His positives do not outweigh his negatives
The San Francisco Unified School District will rename Abraham Lincoln High School because the 16th president “did not show through policy or rhetoric that black lives ever mattered” to him.
That’s according to Jeremiah Jeffries, a first grade teacher and head of the district’s School Names Advisory Committee.
According to the Daily Mail, the committee’s main gripe, however, appears to be Lincoln’s treatment of Native Americans.
“Abraham Lincoln is not seen as much of a hero at all among many American Indian Nations and Native peoples of the United States, as the majority of his policies proved to be detrimental to them,” the committee said.
During Lincoln’s tenure, the Homestead and Pacific Railway Acts led to “significant loss of land and natural resources” for Natives. Lincoln also ordered the largest mass hanging in American history — 38 members of the Dakota tribe were hanged for actions in the 1862 Dakota War. (The president did commute the sentences of over 260 other Natives, however.)
Jeffries, who was co-founder of the groups Teachers 4 Change and Teachers 4 Social Justice and whose parents were “prominent members” of the Nation of Islam, claimed Lincoln’s positives do not outweigh his negatives.
Lincoln scholar Harold Holzer of Hunter College said “Nobody is going to pass 21st century mores if you’re looking at the 18th and 19th centuries.”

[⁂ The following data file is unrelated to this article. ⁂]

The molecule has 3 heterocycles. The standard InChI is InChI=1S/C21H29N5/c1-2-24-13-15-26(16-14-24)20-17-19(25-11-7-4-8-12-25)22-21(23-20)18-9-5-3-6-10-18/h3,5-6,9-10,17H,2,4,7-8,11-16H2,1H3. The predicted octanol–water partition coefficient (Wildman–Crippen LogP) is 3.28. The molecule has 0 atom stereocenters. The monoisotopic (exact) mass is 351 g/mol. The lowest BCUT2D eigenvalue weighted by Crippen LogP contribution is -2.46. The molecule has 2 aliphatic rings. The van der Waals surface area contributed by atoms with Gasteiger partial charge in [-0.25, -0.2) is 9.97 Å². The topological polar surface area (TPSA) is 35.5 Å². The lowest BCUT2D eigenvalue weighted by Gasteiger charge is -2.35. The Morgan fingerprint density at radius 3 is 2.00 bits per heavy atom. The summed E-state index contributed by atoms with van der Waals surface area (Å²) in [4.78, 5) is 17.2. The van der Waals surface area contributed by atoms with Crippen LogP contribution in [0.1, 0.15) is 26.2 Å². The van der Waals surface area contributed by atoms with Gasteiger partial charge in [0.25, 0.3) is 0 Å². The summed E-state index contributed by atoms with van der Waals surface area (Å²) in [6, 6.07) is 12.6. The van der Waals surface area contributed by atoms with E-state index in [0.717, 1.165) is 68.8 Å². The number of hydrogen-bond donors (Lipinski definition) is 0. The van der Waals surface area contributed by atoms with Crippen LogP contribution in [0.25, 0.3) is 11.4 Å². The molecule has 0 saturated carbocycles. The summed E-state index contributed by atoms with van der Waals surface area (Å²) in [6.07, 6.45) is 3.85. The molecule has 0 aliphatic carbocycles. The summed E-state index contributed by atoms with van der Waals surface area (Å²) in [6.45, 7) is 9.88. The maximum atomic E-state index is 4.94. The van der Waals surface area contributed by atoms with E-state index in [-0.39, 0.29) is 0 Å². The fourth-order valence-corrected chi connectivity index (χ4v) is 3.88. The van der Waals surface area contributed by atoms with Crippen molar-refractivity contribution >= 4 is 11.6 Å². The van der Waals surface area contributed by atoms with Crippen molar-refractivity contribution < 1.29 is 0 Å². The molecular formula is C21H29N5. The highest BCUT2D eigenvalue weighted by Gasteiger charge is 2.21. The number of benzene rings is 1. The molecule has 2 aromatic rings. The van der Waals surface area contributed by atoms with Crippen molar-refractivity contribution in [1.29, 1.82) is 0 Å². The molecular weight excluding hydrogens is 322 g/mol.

The move has become the source of some debate, however, as – to many – Lincoln is one of the greatest presidents America has seen with his leadership during the Civil War and abolition of slavery a critical and progressive moment in the move toward racial equality across the nation.
In 1854 in Peoria, Illinois, he said: ‘My ancient faith teaches me that ‘all men are created equal’; and that there can be no moral right in connection with one man’s making a slave of another.’
In 1863, he then issued the Emancipation Proclamation declaring ‘that all persons held as slaves’ within the rebellious states ‘are, and henceforward shall be free.’
Yet, he also made a number of racist comments, such as arguing that there is a physical difference between black and white races and that he favored the ‘superior’ position assigned to the white race in 1858.
‘There is a physical difference between the white and black races which I believe will forever forbid the two races from living together on terms of social and political equality,’ Lincoln is quoted as saying.
“Honest Abe” is but the latest victim of the City by the Bay; in October, the renaming committee recommended changing the names of 40 other schools. Those excised include Thomas Edison (he electrocuted animals), longtime California US Senator Diane Feinstein (she once allowed a Confederate flag to be hoisted at San Francisco’s City Hall), and eight US presidents including Teddy Roosevelt (opposed voting rights for blacks), Herbert Hoover (engaged in “redlining”) and now, Lincoln.